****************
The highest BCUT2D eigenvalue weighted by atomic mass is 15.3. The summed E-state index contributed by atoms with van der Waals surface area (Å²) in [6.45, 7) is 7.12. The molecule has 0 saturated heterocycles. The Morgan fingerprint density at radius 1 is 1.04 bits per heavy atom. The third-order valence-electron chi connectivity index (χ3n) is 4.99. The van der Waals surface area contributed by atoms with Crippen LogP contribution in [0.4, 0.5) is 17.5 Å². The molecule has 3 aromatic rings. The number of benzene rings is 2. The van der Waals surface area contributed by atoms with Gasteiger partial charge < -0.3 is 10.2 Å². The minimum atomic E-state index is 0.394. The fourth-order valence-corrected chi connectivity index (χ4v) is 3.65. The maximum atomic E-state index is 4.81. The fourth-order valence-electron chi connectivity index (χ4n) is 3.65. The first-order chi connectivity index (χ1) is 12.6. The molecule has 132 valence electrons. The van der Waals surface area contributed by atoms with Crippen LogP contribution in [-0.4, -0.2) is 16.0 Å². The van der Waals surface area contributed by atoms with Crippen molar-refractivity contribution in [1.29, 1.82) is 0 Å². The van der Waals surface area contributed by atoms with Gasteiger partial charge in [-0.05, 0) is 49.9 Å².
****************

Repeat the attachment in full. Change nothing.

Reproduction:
The highest BCUT2D eigenvalue weighted by atomic mass is 15.3. The summed E-state index contributed by atoms with van der Waals surface area (Å²) in [6.45, 7) is 7.12. The molecule has 0 saturated heterocycles. The Morgan fingerprint density at radius 1 is 1.04 bits per heavy atom. The third-order valence-electron chi connectivity index (χ3n) is 4.99. The van der Waals surface area contributed by atoms with Crippen LogP contribution in [0.4, 0.5) is 17.5 Å². The molecule has 3 aromatic rings. The number of benzene rings is 2. The van der Waals surface area contributed by atoms with Gasteiger partial charge < -0.3 is 10.2 Å². The minimum atomic E-state index is 0.394. The fourth-order valence-corrected chi connectivity index (χ4v) is 3.65. The maximum atomic E-state index is 4.81. The fourth-order valence-electron chi connectivity index (χ4n) is 3.65. The first-order chi connectivity index (χ1) is 12.6. The molecule has 132 valence electrons. The van der Waals surface area contributed by atoms with Crippen LogP contribution in [-0.4, -0.2) is 16.0 Å². The van der Waals surface area contributed by atoms with Crippen molar-refractivity contribution in [1.29, 1.82) is 0 Å². The van der Waals surface area contributed by atoms with Gasteiger partial charge in [-0.05, 0) is 49.9 Å².